Bettencourt seeks 4th term, other city races shaping up

File photoMayor Ted Bettencourt

[Editor's note: This article has been updated to reflect a correction in the year Joel Saslaw was elected to the council.]

PEABODY — It's turning into a robust election year for the Tanner City.

Mayor Ted Bettencourt, who pulled nomination papers last week to seek a fourth term in office, may once again go unchallenged, but the same isn't true in several other city races.

So far, there are contested races for city councilor in Wards 4, 5 and 6, as well as for councilor-at-large and School Committee.

After Ward 6 Councilor Barry Sinewitz announced recently he won't seek a sixth term on the City Council, two candidates have emerged for his seat. Margaret Tierney and Michael Geomelos have both pulled nomination papers. Tierney, a longtime library trustee, has previously run for an at-large spot on the council. Geomelos is making his first bid for office.

In Ward 5, Councilor Joel Saslaw is facing competition from James Jeffery and Andrew Diamond, both first-time candidates. Saslaw was first elected in 2013, prevailing in a heated race over Bob Croce.

Likewise, in Ward 4, Councilor Ed Charest has a challenger in Bukia Chalvire, chairwoman of the Republican City Committee.

Several candidates have pulled papers for the at-large seat being vacated by state Rep. Tom Walsh. In addition to Tom Rossignoll, now a School Committee member, the at-large race so far includes Ryan Melville, Stephen Collins III and Peter Bakula (who has previously run), along with incumbents Tom Gould and Dave Gravel. Councilors Mike Garabedian and Anne Manning-Martin had not pulled papers as of Thursday.

On the School Committee, Rossignoll's decision to run for councilor-at-large ensures at least one open seat, which has already drawn three candidates. Andrew Arnotis, who finished just out of the running in 2015, is vying for the open seat on the school board along with Laurence Aiello and Linda Quadros-Lopez. Longtime member Beverley Griffin Dunne has also pulled papers for re-election, while Jarrod Hochman has not.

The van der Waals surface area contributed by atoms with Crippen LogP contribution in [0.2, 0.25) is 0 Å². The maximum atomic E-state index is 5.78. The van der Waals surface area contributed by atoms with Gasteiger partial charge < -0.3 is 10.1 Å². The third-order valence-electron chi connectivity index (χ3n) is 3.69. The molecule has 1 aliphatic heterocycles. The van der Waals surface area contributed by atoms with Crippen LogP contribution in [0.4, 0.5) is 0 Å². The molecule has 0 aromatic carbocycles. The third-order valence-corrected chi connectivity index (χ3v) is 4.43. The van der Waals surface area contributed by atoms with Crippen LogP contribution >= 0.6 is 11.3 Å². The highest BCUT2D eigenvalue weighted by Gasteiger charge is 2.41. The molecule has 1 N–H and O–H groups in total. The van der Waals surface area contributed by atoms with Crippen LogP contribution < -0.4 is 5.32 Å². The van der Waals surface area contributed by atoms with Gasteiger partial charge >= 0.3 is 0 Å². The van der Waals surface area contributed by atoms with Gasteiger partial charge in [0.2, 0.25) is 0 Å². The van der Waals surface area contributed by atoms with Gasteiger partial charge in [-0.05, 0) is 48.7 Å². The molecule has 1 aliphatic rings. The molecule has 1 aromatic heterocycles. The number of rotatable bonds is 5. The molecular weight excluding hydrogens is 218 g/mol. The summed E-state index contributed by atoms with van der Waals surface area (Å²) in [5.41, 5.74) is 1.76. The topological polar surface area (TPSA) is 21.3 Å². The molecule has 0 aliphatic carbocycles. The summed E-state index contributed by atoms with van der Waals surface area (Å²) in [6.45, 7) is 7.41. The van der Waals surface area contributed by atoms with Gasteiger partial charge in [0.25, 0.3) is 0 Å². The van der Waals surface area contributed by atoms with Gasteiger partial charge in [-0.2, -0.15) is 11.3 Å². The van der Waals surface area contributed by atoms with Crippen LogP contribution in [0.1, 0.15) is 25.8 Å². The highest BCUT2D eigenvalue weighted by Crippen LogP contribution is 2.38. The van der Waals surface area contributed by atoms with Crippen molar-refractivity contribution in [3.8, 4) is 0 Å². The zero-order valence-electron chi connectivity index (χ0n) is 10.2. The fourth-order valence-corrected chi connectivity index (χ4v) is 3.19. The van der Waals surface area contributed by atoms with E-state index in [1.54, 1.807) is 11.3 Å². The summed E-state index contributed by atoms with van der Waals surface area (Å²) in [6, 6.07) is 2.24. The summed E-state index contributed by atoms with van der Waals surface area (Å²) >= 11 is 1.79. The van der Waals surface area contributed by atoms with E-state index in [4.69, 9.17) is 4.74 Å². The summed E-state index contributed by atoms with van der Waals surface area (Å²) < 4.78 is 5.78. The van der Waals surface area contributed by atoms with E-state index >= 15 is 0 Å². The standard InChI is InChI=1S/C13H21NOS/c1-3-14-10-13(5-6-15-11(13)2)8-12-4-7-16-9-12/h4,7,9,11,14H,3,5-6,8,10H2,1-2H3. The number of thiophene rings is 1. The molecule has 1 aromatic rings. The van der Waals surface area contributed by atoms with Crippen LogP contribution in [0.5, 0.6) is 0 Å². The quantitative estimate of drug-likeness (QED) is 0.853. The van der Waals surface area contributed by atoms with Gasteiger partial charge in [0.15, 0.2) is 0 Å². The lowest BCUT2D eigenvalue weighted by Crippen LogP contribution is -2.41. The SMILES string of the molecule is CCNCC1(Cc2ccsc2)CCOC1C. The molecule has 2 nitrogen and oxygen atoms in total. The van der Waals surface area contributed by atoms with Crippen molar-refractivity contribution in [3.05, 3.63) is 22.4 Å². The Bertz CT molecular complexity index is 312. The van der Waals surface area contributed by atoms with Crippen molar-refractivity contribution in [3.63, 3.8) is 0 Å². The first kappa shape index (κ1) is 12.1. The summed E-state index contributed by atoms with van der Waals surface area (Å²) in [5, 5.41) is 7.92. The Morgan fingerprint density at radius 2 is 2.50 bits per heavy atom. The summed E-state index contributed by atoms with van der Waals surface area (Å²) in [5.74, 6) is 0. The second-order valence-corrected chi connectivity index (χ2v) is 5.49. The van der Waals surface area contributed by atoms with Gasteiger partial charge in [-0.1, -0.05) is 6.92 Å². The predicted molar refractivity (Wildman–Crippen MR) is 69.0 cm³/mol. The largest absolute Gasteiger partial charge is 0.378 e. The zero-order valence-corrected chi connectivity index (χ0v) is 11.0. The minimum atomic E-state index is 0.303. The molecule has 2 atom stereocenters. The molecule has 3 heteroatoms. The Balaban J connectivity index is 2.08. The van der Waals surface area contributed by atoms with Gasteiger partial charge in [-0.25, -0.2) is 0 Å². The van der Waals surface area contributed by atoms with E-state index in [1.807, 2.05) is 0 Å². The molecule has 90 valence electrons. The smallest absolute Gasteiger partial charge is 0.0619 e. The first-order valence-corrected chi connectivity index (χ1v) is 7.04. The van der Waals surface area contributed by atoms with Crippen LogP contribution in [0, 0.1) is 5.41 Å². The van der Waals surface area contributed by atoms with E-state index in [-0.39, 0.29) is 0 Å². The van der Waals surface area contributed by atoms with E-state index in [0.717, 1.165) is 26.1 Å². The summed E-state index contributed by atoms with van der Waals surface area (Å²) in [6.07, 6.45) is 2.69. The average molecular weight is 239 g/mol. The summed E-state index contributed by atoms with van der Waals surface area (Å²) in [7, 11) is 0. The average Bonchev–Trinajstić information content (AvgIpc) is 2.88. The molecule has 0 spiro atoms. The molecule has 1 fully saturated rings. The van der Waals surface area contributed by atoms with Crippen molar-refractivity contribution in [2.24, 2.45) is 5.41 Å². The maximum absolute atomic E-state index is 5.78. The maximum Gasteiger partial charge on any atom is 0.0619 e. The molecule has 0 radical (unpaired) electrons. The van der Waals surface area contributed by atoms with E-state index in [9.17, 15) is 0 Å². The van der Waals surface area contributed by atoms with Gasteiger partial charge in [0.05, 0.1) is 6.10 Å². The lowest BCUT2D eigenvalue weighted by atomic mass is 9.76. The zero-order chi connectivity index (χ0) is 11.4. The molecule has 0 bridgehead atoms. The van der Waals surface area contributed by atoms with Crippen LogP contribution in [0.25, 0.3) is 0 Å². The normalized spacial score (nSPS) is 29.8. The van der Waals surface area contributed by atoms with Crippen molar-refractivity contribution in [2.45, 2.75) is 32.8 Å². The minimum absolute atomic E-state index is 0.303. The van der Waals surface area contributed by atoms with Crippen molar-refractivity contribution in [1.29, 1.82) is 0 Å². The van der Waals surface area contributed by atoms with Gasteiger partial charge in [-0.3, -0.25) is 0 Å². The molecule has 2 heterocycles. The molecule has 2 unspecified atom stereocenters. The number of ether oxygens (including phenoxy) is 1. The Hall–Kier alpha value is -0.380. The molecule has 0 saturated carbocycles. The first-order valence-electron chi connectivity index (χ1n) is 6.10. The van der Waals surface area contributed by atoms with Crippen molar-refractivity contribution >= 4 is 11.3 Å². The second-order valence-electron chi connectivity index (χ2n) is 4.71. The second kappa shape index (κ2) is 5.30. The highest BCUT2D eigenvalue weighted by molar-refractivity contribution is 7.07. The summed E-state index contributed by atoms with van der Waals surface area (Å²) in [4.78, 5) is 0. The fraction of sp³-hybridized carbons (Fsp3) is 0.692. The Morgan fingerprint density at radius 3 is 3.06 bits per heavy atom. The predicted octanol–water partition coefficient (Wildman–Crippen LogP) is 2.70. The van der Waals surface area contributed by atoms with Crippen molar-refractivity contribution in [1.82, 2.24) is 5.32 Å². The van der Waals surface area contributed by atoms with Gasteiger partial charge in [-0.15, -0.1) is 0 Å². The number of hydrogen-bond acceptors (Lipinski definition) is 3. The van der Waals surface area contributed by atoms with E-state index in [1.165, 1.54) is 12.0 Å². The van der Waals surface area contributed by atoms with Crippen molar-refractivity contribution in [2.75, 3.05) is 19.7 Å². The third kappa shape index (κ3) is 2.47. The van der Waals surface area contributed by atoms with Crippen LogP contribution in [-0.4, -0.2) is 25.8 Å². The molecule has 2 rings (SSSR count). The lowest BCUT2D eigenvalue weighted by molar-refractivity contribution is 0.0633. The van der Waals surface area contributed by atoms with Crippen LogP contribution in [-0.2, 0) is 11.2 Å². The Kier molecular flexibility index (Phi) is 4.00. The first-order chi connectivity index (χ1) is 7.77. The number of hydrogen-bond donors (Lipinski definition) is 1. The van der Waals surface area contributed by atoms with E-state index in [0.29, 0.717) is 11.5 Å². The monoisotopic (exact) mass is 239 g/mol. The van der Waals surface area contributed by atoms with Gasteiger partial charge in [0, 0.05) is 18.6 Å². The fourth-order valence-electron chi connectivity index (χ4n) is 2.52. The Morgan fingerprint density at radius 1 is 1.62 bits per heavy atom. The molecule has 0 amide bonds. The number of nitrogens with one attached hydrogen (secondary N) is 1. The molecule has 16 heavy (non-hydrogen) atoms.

Ward councilors Jon Turco, Pete McGinn and Jim Moutsoulas have all pulled papers, but do not have any challengers at this time.

On the light commission, Bill Aylward and Tom D'Amato are seeking re-election with challenges from Raymond Melvin and Laurence Olcott. No one has taken out papers yet for the five library trustee positions on the ballot.

'Extremely proud'

As for Bettencourt, he cited significant achievements during his first three terms in office while still ensuring Peabody remains an affordable place to live with all the services residents have come to expect.

“I am extremely proud of what we have accomplished during the past five years,” he said in a statement. “Our focus on economic development, education, public safety, quality of life and affordability has helped make Peabody one of the most desirable cities to live in all of Massachusetts.”

Bettencourt touts the new Higgins Middle School as the signature achievement of his administration to date. It is the largest construction project in the city's history.

He advocated for a new school during his first mayoral campaign, and since inheriting the project in 2012, has shepherded it to completion on time and on budget. The school opened to students last fall.

The mayor also points to other school capital and technology upgrades, the redesign of Peabody Square on the heels of overhauling Main Street, beefing up fire department staffing, opening a South Peabody trail network, pushing ahead on restoration of Crystal Lake, and taking over Tillie's Farm, as well as upgrades to city parks and other recreation projects.

Another highlight he mentioned is the memorial to Peabody's police and firefighters, which will be completed and dedicated later this spring. The dog park is also well on its way to fruition.

And then there are all the centennial celebrations of the past year, which will be capped off next weekend with a grand ball.

“I love this city and I love this job," he said.

Candidates have until July 21 to take out nomination papers from the city clerk's office. The deadline to return papers is July 25. The election is Nov. 7.

Staff writer John Castelluccio can be reached at 978-338-2677 or

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